So I’ve been running some of our development components on Docker in the company but it was never significant to the level that we rely on them for Development and Production, due to some major changes in our DataCenter I had to setup some database clusters and services from scratch to migrate our old data into.
So I saw this as an opportunity to convert some of our classic VMs into docker containers for a easier production and development experience.
For now I have prepared 3 VMS in 3 different hosts to be used by Kubernetes, all running CentOS 7 minimal.
the IP addresses of the machines are:
- 172.20.100.120 -> Kubernetes Master
- 172.20.100.121 -> Kubernetes Node1
- 172.20.100.122 -> Kubernetes Node2
Lets begin by setting up some tools on each machine.
yum install -y yum-utils device-mapper-persistent-data lvm2 git nano wget vim
now lets configure our host files for a cleaner communication between the cluster. I added the following in the end of each /etc/hosts file on each server:
172.20.100.120 kubemaster 172.20.100.121 kube1 172.20.100.122 kube2
now lets get rid of SELINUX, run setenforce 0 on each server and then edit /etc/sysconfig/selinux like following:
# This file controls the state of SELinux on the system. # SELINUX= can take one of these three values: # enforcing - SELinux security policy is enforced. # permissive - SELinux prints warnings instead of enforcing. # disabled - No SELinux policy is loaded. SELINUX=disabled # SELINUXTYPE= can take one of three two values: # targeted - Targeted processes are protected, # minimum - Modification of targeted policy. Only selected processes are protected. # mls - Multi Level Security protection. SELINUXTYPE=targeted
now we need to enable br_netfilter kernel module to allow packets traversing the bridge to be processed by iptables for port forwarding matters as well of communication of nodes within the cluster.
modprobe br_netfilter echo '1' > /proc/sys/net/bridge/bridge-nf-call-iptables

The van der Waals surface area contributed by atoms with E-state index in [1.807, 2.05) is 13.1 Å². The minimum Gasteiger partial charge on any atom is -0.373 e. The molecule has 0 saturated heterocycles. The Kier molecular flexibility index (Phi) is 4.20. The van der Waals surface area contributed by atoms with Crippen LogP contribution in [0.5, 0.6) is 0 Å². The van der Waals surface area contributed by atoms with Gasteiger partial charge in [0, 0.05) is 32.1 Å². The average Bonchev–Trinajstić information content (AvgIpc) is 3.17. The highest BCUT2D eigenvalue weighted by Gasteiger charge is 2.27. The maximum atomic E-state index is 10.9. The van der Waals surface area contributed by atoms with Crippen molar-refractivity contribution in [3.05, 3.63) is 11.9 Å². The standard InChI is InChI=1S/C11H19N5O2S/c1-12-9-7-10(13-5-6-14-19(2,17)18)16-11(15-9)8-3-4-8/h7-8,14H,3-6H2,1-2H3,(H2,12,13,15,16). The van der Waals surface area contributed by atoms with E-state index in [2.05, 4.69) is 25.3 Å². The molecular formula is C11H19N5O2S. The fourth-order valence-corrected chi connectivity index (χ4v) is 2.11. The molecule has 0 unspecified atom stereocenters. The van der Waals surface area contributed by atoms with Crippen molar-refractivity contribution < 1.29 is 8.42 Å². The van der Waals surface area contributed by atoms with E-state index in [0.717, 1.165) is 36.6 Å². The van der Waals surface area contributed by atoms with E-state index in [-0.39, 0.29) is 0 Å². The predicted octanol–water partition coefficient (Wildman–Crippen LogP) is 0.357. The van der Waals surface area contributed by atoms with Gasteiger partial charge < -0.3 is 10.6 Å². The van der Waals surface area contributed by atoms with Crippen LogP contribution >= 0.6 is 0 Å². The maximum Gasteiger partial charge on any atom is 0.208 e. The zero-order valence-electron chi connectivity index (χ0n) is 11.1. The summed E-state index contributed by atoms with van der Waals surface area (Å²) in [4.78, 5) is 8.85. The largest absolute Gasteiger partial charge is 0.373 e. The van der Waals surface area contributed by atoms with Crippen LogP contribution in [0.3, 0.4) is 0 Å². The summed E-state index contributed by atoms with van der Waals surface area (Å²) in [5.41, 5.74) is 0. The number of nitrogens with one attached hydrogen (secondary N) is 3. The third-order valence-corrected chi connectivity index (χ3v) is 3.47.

Disable swap on the machines by:
then edit /etc/fstab file and comment out the swap partition line.
Then install Docker
yum-config-manager \ --add-repo \ https://download.docker.com/linux/centos/docker-ce.repo
yum install docker-ce
systemctl start docker && systemctl enable docker
add Kubernetes repository.
cat <<EOF > /etc/yum.repos.d/kubernetes.repo [kubernetes] name=Kubernetes baseurl=https://packages.cloud.google.com/yum/repos/kubernetes-el7-x86_64 enabled=1 gpgcheck=1 repo_gpgcheck=1 gpgkey=https://packages.cloud.google.com/yum/doc/yum-key.gpg https://packages.cloud.google.com/yum/doc/rpm-package-key.gpg exclude=kube* EOF
then install kubelet, kubeadm and kubectl on all nodes and then reboot the servers.
yum install -y kubelet kubeadm kubectl --disableexcludes=kubernetes
once booted back lets start and enable the autostart of kubelet
systemctl start kubelet && systemctl enable kubelet
kubernetes and docker both need to be running under same cgroup, find out what cgroup docker is running under by running:
docker info | grep -i cgroup
now lets make sure kubernetes cgroup-driver is set to cgroupfs as well.
sed -i 's/cgroup-driver=systemd/cgroup-driver=cgroupfs/g' /etc/systemd/system/kubelet.service.d/10-kubeadm.conf
now reload the systemd and restart the kubelet service.
systemctl daemon-reload systemctl restart kubelet
we need to make sure port 6443 & 10250 are open on the firewalld (default shipped with CentOS7). in my case I prefer to completely disable firewalld as these machines are not publicly available and only machines behind our proxy servers will be able to access them.
service firewalld stop systemctl disable firewalld
lets create the cluster by running this command on the master.
kubeadm init --apiserver-advertise-address=172.20.100.120 --pod-network-cidr=10.244.0.0/16
once done you should get a commend outputed to the screen which need to be run on the nodes to join the master in cluster. run it on each of the nodes. I’d say keep this in your notes for future where if you may have additional nodes.
kubeadm join 172.20.100.120:6443 --token r5x6ce.bsaypyibs1m169y9 --discovery-token-ca-cert-hash sha256:xxxx
run the join command with your token on each node to get them to join the cluster.
thats all, you can confirm your nodes joined the master by running kubectl get nodes.
[root@kubemaster ~]# kubectl get nodes NAME STATUS ROLES AGE VERSION kube1 Ready <none> 4d18h v1.13.1 kube2 Ready <none> 4d18h v1.13.1 kubemaster Ready master 4d18h v1.13.1
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